Even though I am in possession of a French long-stay worker visa, as part of the procedure of residing in France for a period past 3 months, all English teaching assistants who come from outside of the European Union have to pass through the Office Français de l'Immigration et de l'Intégration, aka the OFII, to have their stay officially approved. (If you expect me to type out that mouthful of a French organization's name every time I mention it, then you are dead wrong.)
This means that I had to deal with a slew of French paperwork and passport-sized photos once again.
I am no stranger to the OFII. I went through the same process last year and I had to do it yet again. Essentially, I needed to undergo a medical examination to prove that I was in good health and to keep me trapped in France until I got clearance in the form of a yellow sticker that gets pasted in my passport.
Just like last year, there were quite a few assistants who had their own rendez-vous scheduled for the same day and time as my appointment. From what I experienced, the moment consisted of much waiting.
Eventually, my 3 hour wait came to an end when the nurse announced it was my turn to be processed. She asked me a few health-related questions and told me to stand on the scale. I was a bit surprised that the scale in her office was not the nice, large expensive scale that has the dials that slide back and forth but just a regular bathroom scale. "This cannot possibly work well," I thought. On top of that, I had weighed myself earlier that morning to see that I had only lost 17.4 kilos (38.7 pounds). I removed my shoes and stood my ground.
I blinked. I couldn't believe it.
The scale said that I had lost 20 KILOS.
How is it possible that I was suddenly 2.5 kilos lighter? Something must be wrong with the scale...
I mounted off the contraption then back on to see if I saw a difference. 20 kilos.
Perhaps my scale was off? Perhaps I really did lose 20 kilos?
How much is 20 kilos in pounds anyway?
I'VE LOST 44 POUNDS! ZOMG!
At that moment, nothing could possibly deflate my moment of glory. NOTHING.
The second step in the medical examination was the chest X-rays. I needed to be checked for tuberculosis, and that meant going topless for the procedure. Oh, and I was wearing a dress that day. Yaaaaaaay...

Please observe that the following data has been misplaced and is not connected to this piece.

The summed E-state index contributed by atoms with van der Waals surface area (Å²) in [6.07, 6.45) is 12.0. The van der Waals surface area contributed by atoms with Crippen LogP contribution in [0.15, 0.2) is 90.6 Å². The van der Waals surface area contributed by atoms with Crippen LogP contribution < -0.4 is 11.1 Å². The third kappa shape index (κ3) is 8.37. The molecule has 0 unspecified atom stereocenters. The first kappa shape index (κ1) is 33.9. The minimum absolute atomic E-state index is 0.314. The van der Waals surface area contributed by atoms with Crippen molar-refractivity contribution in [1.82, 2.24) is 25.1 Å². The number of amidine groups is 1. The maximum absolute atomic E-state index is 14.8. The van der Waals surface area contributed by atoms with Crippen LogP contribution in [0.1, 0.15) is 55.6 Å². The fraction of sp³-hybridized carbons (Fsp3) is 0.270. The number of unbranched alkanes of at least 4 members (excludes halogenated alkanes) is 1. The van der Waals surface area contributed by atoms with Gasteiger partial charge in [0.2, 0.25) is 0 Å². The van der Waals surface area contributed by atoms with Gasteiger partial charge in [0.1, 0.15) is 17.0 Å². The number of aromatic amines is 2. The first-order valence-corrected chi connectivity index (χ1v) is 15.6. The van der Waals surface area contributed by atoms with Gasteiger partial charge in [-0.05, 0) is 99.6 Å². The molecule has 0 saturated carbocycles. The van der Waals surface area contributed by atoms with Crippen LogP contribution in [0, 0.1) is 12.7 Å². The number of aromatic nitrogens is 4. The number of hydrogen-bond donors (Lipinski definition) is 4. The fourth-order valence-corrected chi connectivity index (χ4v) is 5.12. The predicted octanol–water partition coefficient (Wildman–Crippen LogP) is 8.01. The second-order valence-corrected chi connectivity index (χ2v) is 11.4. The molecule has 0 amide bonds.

I stripped off my dress and stood in nothing but my panties. I walked into the ominous machine and pressed my upper body against a frigid surface. The nurse told me to inhale deeply and to hold my breath. Then it was over.
I don't have tuberculosis! And I am now the proud owner of a cumbersome chest X-rays that won't fit anywhere in my room! Success!
I finally made it to the third stage and found myself face-to-face with the OFII doctor who shall refer to as Dr. Tuejoie (kill joy). Dr. Tuejoie, a typical petite Française who was as thin as a rake and looked as if she had never had to in her entire life struggle with her weight at all, looked at the stats the infermière had written down and asked me the regular doctor's visit questions: if I was taking any medications, if I had any allergies, if I practiced protected sex, etc. She also inquired if I was married. I said no. She looked confused.
Based on the document in front of her, my surname, thus the maiden name, had been listed as my married name. "Oh, there's a mistake," she announced as she calmly passed a strip of white out on the offending lie. For a brief moment, I experienced a slight twinge of panic. From what I remembered from my medical examination last year, the yellow sticker comes all the way from Paris. The OFII in Dijon doesn't print it out if not it is shipped from Paris. If there is a mistake like, say, a misspelling of a name, an incorrect digit of an address or even a difference about one's marital status, then I would have to wait another two weeks to have a corrected sticker arrive from the capital city. If that were to happen, it honestly would not be that big of a deal, but it would mean that I would have to YET AGAIN spend more time just waiting for something to be resolved.